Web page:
Album Review: Emperor X – The Orlando Sentinel




  • digital

After requesting an advance copy of the five-song Orlando Sentinel EP from Emperor X (né Chad Matheny), I was told to hang tight a few days due to “some last-minute changes.” Transfer issues? Some additional overdubbing? Nope. Nine additional tracks, put together in a week. I should’ve been surprised, but somehow I wasn’t. This is the same guy, after all, who buries cassettes of his music in the dirt, rocks laser tag arenas, and lyrically plumbs the depths of urban transit, Medicaid, and rural Pakistan. I’m still not convinced Matheny is of this world; he’s too wide-eyed, too curious, too unpredictable. Nine new tracks in a week? Sure, why not.

As you might expect, discerning which tracks are the late additions isn’t neuroscience. Described by Matheny as a DJ set of B-sides, this “Ring Cycle” (“Ring 1A”, Ring 1B”, etc.), with its slaughtered vocal scraps and spastic, glitch-ridden beats, recalls not the globetrotting science fiction of a traditional Emperor X tune, but rather a sweaty Central Florida dancefloor at 3 a.m. And though it’s not a seamless merge, it’s easy to see why Matheny thought these tracks might elevate the material on the original EP. Songs like “Fierce Resource Allocation” and “H.M.S. Blank Mediterranean”, though infinitely more polished, revel in the same infectious beats and club-friendly time signatures, albeit in more traditional pop structures. I wouldn’t say I’m convinced of the new stuff’s necessity, but it does sew a few new pockets into Matheny’s burgeoning bag of tricks.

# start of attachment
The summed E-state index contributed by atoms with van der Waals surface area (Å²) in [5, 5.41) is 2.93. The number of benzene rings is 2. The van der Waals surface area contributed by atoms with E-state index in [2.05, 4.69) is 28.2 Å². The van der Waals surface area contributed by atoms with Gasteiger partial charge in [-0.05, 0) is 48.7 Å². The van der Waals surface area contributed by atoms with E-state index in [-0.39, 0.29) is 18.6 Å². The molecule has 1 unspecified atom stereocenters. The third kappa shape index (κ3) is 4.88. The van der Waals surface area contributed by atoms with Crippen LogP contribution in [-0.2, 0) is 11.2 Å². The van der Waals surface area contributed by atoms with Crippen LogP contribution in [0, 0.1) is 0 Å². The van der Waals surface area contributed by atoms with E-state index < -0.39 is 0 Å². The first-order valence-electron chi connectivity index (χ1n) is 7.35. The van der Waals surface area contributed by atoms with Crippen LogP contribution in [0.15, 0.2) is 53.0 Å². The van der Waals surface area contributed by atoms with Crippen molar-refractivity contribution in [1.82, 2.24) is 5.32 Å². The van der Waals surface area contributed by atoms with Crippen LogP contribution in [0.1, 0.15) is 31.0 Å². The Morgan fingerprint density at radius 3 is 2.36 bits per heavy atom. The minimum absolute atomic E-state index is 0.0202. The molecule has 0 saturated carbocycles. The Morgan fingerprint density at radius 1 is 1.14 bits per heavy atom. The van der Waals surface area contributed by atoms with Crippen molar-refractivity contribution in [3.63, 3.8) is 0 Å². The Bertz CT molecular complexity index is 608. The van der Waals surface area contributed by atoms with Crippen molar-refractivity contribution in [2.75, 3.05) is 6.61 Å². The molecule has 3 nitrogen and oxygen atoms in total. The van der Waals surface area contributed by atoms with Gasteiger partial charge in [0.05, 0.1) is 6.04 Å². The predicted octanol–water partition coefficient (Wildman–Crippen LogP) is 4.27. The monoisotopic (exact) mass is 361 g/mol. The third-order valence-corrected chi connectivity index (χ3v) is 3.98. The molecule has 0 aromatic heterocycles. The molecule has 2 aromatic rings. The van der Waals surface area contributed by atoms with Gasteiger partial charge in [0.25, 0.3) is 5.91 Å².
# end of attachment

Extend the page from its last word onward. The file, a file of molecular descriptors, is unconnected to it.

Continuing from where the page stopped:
This EP-turned-LP may come as a surprise to those whose familiarity with Emperor X begins and ends with 2011’s Western Teleport, by far Matheny’s cleanest and most accessible record. Traces of that album’s propulsive electro-folk can be heard on a few tracks here (“Swim Laws”, the excellent “At a Rave with Nicolas Sarkozy”), but Orlando Sentinel has far more in common with 2004’s Tectonic Membrane / Thin Strip on an Edgeless Platform, an album whose nervous genre shifts eschew cohesion for chaos and discovery.

Of course, it’s exactly this kind of spontaneity that makes Matheny’s signature brand of lo-fi noise pop so captivating, and his work on The Orlando Sentinel is yet another thrilling entry into what is becoming a radical, challenging, and sometimes baffling discography.

Essential Tracks: “At a Rave with Nicolas Sarkozy”, “H.M.S. Blank Mediterranean”, and “Ring 2A: Proving the Politburo Right”